If not a match made in heaven, Lawson Software and its CFO, Rob Schriesheim, are at least a solid fit. To keep its footing in a market dominated by two much larger competitors, the company must have a very strategic orientation. And the finance chief, far from an accounting geek, has spent most of his career at the high end of the strategy spectrum, embroiled in complex restructurings and the analysis of capital-allocation options.
That harmony notwithstanding, taking the CFO chair was not part of the plan when Schriesheim joined the company’s board in 2006. Lawson — the third-largest publicly traded vendor of enterprise resource planning systems behind Oracle and SAP, according to Schriesheim — had recently merged with Intentia, a Swedish ERP supplier. The company’s board and CEO decided that the newly constituted company needed a different type of CFO than the incumbent, and Schriesheim was charged with finding the replacement.
Before long, though, several board members urged him to take the role himself. They were motivated by observing the strong relationship Schriesheim had quickly developed with the CEO and the two executives’ complementary skills. “It wasn’t in my business plan at the time, but I did think it was an exciting situation,” Schriesheim said during an interview with CFO editors in New York City on November 5. “It was a chance to fundamentally transform the company and a substantial intellectual challenge. There were a lot of strategic and operational issues where I felt I could add value.”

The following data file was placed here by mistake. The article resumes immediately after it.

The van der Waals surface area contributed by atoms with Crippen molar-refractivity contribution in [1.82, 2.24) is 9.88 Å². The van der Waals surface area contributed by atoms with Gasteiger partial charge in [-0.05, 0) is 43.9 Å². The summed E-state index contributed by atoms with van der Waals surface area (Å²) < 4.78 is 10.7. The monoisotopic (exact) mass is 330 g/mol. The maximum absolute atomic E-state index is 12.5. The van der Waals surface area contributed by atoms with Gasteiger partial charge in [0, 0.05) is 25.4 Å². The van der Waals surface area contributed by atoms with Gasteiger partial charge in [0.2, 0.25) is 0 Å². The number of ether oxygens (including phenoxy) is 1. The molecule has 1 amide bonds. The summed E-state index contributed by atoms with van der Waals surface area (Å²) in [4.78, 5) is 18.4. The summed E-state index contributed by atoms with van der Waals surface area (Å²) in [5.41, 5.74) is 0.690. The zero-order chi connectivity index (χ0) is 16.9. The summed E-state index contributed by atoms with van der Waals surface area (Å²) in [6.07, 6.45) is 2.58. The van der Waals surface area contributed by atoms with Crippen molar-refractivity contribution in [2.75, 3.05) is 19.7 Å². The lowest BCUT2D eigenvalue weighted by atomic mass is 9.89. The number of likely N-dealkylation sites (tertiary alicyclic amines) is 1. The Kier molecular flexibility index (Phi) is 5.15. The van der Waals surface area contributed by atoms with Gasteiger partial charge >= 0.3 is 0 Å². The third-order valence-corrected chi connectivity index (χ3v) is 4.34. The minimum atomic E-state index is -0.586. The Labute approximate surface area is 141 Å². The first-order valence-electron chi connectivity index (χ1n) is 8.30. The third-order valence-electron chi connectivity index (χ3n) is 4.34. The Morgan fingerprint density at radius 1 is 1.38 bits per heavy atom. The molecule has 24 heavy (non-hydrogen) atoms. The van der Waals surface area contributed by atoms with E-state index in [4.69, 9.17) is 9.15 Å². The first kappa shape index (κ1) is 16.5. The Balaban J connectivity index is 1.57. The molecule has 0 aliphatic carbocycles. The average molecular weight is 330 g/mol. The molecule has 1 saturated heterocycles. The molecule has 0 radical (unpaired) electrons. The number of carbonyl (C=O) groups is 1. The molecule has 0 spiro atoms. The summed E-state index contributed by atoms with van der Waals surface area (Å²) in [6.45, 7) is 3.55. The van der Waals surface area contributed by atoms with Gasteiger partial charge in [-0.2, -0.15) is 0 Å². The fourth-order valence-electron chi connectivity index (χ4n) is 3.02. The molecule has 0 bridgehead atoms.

Not the least of the challenges was helping to engineer a shift in the Lawson culture to heighten the focus on profit growth. That involved seismic cost-cutting and, on the product side, paying more attention to evolving customer needs rather than “falling in love with” the company’s existing technology.
An edited version of the interview follows.
So what’s it like competing with Oracle and SAP?
Everyone asks that! They’re formidable competitors. We tend to be very selective in the verticals in which we compete. Most software companies go to market in a vertical way, so it’s not like that is unique. But we have become very disciplined about how we allocate our financial and human capital among our six key areas. We try to compete on our ground — in verticals in which we have leading positions.
We’re the third-largest publicly traded ERP company in the world, but on the other hand we’re not that big. We’re $760 million in revenue, 4,500 customers, and 3,500 employees. So we have to be very judicious about how we invest, and that’s been the whole theme behind how we’ve transformed the company over the past three years. We’ve gone from a 3% operating margin to 15%, and from a nickel in earnings per share to 35 cents in EPS. We’ve actually grown on a constant currency basis in a recessionary environment by being very focused.
“When I look at businesses, I like to develop an analytical framework that allows me to understand how we should optimally allocate capital.”
— Robert Schriesheim, Lawson Software